Five Questions with Bully Director Lee Hirsch
Far more insidious than strep or the flu, Lee Hirsch’s Bully investigates a different sort of contagion infiltrating classrooms across the country. Centering on the South and Midwest — Georgia, Iowa, Texas, Mississippi, and Oklahoma — Hirsch and his crew peer into the lives of families and children that are dismantled and uprooted by relentless acts of bullying. While most surrender to the cyclical ostracizing, downplaying the shame before their parents and superiors, others seek solace in suicidal measures. Following its premiere at the 2011 Tribeca Film Festival, Bully shocked and educated audiences with its frank portrayal of the ramifications of what some might deem tomfoolery. To coincide with the film’s DVD release on February 12, Hirsch spoke with Filmmaker about his point of entry with the families, school boards, and bullying itself.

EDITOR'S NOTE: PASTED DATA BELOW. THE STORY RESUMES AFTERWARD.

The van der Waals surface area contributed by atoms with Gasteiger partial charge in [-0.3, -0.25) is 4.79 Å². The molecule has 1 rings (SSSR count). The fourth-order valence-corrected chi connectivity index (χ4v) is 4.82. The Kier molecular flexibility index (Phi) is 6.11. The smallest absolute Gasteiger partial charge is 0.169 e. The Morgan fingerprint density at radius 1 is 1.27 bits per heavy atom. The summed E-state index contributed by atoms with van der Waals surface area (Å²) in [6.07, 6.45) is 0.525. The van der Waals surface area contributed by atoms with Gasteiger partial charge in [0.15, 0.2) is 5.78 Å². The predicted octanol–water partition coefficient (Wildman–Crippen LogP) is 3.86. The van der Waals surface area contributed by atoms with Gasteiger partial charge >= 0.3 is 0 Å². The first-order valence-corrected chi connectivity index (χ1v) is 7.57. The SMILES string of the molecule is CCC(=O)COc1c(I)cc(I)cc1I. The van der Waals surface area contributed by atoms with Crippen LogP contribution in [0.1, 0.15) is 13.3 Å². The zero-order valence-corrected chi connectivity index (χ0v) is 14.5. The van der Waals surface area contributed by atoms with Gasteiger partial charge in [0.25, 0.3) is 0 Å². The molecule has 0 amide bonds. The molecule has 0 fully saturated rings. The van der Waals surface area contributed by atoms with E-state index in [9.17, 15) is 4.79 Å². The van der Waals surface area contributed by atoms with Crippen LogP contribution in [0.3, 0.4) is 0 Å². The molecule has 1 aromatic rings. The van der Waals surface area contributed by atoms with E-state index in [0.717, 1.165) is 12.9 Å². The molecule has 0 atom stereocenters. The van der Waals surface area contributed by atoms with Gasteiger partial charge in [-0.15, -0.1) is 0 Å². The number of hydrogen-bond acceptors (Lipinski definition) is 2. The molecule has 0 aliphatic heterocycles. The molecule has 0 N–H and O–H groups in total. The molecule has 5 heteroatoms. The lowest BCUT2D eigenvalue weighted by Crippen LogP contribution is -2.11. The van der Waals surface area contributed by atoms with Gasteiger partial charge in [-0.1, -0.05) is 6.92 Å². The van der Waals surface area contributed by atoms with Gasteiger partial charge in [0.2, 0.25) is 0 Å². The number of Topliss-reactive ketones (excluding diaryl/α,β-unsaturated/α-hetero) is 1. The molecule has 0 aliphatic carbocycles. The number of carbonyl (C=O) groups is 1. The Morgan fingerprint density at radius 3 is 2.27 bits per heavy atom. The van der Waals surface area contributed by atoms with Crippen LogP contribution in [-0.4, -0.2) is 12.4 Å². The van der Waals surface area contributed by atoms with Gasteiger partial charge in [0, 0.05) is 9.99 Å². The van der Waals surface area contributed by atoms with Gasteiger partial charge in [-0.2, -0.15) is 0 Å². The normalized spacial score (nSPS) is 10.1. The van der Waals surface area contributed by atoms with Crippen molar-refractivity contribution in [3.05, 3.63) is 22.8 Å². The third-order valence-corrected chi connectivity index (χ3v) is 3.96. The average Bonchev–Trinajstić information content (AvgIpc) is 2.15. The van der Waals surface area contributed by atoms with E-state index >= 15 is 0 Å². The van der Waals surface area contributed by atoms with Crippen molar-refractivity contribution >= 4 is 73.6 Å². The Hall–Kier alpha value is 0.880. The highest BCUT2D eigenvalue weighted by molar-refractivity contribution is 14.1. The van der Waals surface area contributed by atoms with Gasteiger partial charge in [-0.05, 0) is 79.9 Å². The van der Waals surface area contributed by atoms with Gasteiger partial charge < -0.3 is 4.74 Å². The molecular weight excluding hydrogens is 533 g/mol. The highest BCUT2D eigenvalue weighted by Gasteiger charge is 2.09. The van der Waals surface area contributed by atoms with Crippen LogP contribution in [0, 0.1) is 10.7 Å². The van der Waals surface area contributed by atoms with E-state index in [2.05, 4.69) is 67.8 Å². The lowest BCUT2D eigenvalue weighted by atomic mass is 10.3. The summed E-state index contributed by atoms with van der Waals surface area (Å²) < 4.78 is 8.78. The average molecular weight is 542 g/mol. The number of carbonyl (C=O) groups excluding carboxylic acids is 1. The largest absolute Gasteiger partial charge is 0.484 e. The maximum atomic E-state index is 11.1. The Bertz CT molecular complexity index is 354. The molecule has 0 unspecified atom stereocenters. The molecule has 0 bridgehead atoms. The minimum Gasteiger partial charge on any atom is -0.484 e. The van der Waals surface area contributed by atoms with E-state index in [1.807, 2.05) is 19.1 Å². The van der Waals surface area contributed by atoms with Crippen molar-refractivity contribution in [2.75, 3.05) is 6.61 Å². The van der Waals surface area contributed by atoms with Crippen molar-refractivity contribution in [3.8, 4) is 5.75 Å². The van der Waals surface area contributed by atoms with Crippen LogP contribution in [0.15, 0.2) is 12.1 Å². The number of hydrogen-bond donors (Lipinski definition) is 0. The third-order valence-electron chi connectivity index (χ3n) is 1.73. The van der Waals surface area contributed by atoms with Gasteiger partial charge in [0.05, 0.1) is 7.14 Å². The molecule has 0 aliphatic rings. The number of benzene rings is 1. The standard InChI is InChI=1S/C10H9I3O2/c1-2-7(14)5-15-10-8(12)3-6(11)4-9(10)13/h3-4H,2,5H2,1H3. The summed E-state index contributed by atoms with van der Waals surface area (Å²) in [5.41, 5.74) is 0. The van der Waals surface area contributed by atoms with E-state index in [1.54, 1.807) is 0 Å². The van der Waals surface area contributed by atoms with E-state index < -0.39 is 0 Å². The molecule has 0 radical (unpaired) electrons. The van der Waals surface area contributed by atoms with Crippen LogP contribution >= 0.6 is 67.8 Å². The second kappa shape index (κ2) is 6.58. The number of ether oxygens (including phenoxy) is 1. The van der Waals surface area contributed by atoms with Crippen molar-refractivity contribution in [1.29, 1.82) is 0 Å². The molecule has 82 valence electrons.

Filmmaker: The film examines bullying through a spectrum of characters, from the vanquished to the retaliators, but veers away from the aggressors. Was it a conscious choice to forgo the bullies for the bullied?
Hirsch: For me, the voice of this film came pretty early on; the stories of the kids and families dealing with bullying on such an immediate and tragic level had so much dramatic urgency that it was clear theirs was the only voice this film would carry. Having been bullied, perhaps it was easier for me to tell a story I understood as well, I suppose I also felt that “aggressors or bullies” already had a loud enough voice in this world.